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The gorge of the flaming sword



In the high wall of the Kathmandu Valley, at a place called Chobar, is the gorge of legend. For here, when gods walked the earth and miracles were commonplace, the Mongolian saint Manjushri cut the mountainside with his flamingsword to drain a lake that filled the valley. His two wives, who he sat atop nearby summits, watched the awesome feat, matched only perhaps by the dividing of the waters of the Red Sea by Moses. Manjushri\'s motive was to reach and worship a lotus of incomparable beauty that floated upon the lake. Perhaps he also realised the rich potential of the valley that would result, for legend has him leaving his followers behind to found a city called Manjupatan.

That would be the end of the fable except that, like all fables it varies at every telling and is still in the process of being spun. So it was not Manjushri but Krishna who made the gorge by striking at the mountain with a thunderbolt. The thunderbolt assumed the shape of Ganesh, and is there below the gorge today, enshrined in a golden roofed temple, a strangely-shapeless deity, and yet distinctly a Ganesh without a trunk. Fable comes forward immediately to explain, that before the temple was built, an innocent farmer while harvesting his corn, sliced off the trunk of the sleeping Ganesh.

There was a long time not long ago when it was Kathmandu\'s favourite picnic spot. Stood under tall old trees above the river that thundered through the narrow fault, there was the whole Kathmandu valley spread out below one, a bowl of emerald or gold or tawny green according to the season, and beyond the misted city with its gilded spires and pagoda roofs, the high steps of mountain ridges reaching to the snows. A wondrous sight one never tired of seeing. On the Kathmandu side of the hill were the loveliest rocks that may have been fashioned by a Japanese craftsman. Indeed the entire area, with its trees and shrubs gnarled and shaped by the winds that buffet the gorge, could have been designed by a Japanese master gardener. One spread one\'s picnic among the rocks and having fed, lay back to watch the changing light transform the valley and the towering snow summits with fleering designs and colours: a temple roof vying briefly with a snow pyramid, the river Bagmati running silver though a purple landscape while the snows turned to gold.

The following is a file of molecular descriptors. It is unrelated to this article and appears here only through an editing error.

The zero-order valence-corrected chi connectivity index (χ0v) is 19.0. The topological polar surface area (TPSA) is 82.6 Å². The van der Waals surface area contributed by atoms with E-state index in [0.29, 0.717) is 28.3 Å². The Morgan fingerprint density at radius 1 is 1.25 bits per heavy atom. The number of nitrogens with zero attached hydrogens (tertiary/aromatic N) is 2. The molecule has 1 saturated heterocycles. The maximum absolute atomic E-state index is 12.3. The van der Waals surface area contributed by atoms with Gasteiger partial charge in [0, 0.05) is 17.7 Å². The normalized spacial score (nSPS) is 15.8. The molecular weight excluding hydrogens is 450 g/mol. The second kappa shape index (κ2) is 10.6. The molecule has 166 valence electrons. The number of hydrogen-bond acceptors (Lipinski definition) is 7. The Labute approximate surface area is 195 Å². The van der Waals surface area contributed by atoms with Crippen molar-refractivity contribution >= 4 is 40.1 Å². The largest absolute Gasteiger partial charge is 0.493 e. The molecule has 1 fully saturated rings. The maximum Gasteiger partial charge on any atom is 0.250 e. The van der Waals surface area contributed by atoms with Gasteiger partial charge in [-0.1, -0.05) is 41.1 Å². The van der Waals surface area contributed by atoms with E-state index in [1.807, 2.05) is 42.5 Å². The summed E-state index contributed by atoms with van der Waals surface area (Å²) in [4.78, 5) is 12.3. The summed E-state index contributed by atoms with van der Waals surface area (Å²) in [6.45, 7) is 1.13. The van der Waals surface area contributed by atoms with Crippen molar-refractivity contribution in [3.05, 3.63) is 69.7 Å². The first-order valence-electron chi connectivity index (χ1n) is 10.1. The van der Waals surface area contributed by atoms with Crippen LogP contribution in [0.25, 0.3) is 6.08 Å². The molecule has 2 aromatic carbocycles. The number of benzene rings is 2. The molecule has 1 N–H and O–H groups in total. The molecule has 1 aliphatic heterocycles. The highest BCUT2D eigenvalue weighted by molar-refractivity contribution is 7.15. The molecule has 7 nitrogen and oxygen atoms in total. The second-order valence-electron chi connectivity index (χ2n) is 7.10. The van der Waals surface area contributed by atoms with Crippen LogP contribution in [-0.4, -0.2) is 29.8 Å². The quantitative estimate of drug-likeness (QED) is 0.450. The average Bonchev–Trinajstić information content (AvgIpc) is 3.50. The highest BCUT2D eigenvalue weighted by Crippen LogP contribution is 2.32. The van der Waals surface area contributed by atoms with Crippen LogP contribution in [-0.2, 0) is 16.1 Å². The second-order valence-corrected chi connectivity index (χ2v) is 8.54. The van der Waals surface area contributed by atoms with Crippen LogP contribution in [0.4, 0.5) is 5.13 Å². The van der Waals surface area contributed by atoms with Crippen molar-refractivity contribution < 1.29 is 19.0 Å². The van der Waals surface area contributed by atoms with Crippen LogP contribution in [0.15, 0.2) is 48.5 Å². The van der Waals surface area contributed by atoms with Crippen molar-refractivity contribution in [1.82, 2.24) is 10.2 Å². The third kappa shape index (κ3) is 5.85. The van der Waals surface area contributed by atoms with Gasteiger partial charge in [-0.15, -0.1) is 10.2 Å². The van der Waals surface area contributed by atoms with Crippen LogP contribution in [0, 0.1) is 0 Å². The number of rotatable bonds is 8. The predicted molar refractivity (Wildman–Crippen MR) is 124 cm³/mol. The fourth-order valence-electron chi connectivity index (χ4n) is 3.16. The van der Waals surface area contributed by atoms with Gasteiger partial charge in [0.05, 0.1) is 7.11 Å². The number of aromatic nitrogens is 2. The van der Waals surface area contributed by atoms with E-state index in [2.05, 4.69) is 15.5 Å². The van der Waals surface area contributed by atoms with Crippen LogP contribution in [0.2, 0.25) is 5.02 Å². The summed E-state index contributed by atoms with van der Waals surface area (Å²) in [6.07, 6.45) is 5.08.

Now a cement factory below the gorge is greedily eating the hill of fable. The beautiful rocks have been chewed to gravel. Many of the lovely trees have gone and often a pall of smoke or dust or both hangs over the area. One does not a picnic anymore, but there is still the fantastic gorge to explore, narrow as a knife cut and as deep as the thrust of a powerful blade. Carved into its rocky walls, which themselves are masterpieces of natural sculpture, are numerous caves which legend has leading to a temple on top of the hill, to the city of Kirtipur, to the great Buddhist stupa of Swayambhunath which grew where the lotus settled, and to Tibet. I once happened upon a Nepali Brahmin sat beside a cave, which he assured me was full of treasure. He had seen it himself, piled about a pool deep inside the hill. He was prepared to share his discovery with me but observed that it was getting dark and he had no torch or tapers to light the way. But if I came during the day he would gladly conduct me inside.

Everyone knew him. I had only to ask for Bhagwan. Somehow, the lure of treasure and the sight of a sacred pool, lost its appeal in the fetid smell of bats that behind from the dark cave with a regularity, that suggested an air conditioning plant somewhere deep down inside.

A geologist friend explained that the Kathmandu valley was indeed once a lake: he used all the arguments of rock formations, types of soil, glacial traces and erosion that he emphasised with jargon to make impressive sense. The levels of its surface had been traced and the long process of its draining away recorded. He agreed that there were places more apparently vulnerable than Chobar, where centuries of erosion could have breached the valley wall, but obviously Chobar was at fault. We laughed at the pun. But far more acceptable to generations of the superstitious and devout, are the stones of divine intervention, and what followed. When the waters of the Take receded, there were thousands of angry serpents left high and dry, the king and queen of the Nagas among them. I hey sought refuge in a small lake called Taudaha that formed below the Chobar gorge, and some believe they are still there. More fascinating is the story that Karkor Nag, the serpent king who had been entrusted with the care of the priceless treasure which the demon Densur had stolen from Indra, the Lord of Heaven, hid it in Taudaha Lake. So powerful was the legend that the first Rana prime minister, lung Bahadur, is said to have had the lake repeatedly dragged in search of this heavenly wealth, but not even a sign of the snakes was found.

Now there\'s the cement factory belching pollution and one wonders how, in a thousand or more wars time, it will be absorbed into legend.
(Excerpted with permission from In the Kingdom of the Gods,
HarperCollins,1999)


LATEST ISSUE
638
(11 JAN 2013 - 17 JAN 2013)


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